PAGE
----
Two nights ago, right after work, I began the first segment of my holiday time for 2009. Next week I am not working a bit, and so don’t even TRY to get me to do something because I’m telling you right now, the answer is “No.”
I’m on VACATION, and a more deserved one hath never been earned, no, not even by you, dear reader! So I kicked everything off with three hours in my car on my way to a friend’s place. I figured this road-trip would be a great opportunity to listen to one of these audio books, you know, on CD.
And I did.
I listened to Dawn, the 1961 novel by Elie Wiesel.
I also read this thing in normal book format, in August of 1994. [← I keep meticulous reading records]. Back then I had sort of gone on a Wiesel binge, reading about six or seven of his books in a row.
I wanted to hear Dawn!
Usually I do not like the concept of books on CD. But I must say, I very much enjoyed listening to the book in its entirety during those 3 hours on the road.
It is a sobering book. Very much so.
It’s about this 18-year old Holocaust survivor Jewish guy, Elisha, who conscripts into some sort of resistance movement. Basically what happens is he is selected to be the executioner of this one British hostage. And the book describes the inner turmoil, the struggle of this young man as he comes to terms with what must take place at dawn.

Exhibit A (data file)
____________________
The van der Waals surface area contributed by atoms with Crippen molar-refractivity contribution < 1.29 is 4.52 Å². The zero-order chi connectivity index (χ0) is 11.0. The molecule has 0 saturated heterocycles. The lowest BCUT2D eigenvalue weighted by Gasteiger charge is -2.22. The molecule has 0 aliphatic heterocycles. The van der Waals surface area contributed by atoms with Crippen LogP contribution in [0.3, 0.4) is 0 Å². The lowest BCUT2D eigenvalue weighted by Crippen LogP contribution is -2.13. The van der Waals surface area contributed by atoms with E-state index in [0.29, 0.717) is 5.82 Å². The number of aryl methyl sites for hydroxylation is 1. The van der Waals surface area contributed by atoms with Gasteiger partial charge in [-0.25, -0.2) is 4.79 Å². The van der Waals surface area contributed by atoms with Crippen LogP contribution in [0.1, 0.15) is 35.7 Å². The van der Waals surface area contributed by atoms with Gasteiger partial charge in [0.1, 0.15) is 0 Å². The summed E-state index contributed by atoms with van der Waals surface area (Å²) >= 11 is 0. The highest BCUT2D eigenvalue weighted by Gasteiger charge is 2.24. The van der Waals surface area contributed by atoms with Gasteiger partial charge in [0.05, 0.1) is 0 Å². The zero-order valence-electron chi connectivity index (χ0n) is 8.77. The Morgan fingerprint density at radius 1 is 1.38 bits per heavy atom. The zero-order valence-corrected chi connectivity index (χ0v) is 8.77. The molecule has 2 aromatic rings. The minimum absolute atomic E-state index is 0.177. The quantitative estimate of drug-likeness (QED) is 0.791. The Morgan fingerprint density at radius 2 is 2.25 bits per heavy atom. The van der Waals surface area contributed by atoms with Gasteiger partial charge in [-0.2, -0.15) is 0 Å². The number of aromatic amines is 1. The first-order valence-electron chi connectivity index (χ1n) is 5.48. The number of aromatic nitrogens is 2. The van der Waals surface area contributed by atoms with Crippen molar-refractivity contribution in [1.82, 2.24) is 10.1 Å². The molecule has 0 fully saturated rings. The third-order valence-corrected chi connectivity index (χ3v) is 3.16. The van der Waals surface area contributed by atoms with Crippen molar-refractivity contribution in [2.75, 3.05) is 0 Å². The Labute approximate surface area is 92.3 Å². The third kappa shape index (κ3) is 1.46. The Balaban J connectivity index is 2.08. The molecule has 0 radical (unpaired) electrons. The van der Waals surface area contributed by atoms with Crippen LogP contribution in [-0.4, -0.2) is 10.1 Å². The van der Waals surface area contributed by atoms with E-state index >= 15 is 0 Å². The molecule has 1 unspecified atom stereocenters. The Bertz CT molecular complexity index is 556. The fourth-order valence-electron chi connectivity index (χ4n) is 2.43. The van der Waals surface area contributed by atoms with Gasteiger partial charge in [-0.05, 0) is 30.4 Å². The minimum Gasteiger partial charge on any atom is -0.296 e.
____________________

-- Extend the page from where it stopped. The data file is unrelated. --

He must become a murderer.
And another man must become dead.
There is so much I could say about the nuances of the story. As is everything written by this man, Elie Wiesel, Dawn is filled with pithy philosophically reflective moments.
I had to press the rewind button several times in the 2nd CD when the narrator was saying:
The fear of either the victim or the executioner is unimportant. What matters is the fact that each of them is playing a role which has been imposed upon him. The two roles are the extremities of the estate of man. The tragic thing is the imposition.
To me, those lines sum up the message and the tenor of this book.
Night is the first book in a trilogy -- Night, Dawn, and Day -- reflecting Wiesel's state of mind during and after the Holocaust.
I’ve read them all [mind you, back in 1994 Day was entitled The Accident].
"Not since Albert Camus has there been such an eloquent spokesman for man." --The New York Times Book Review.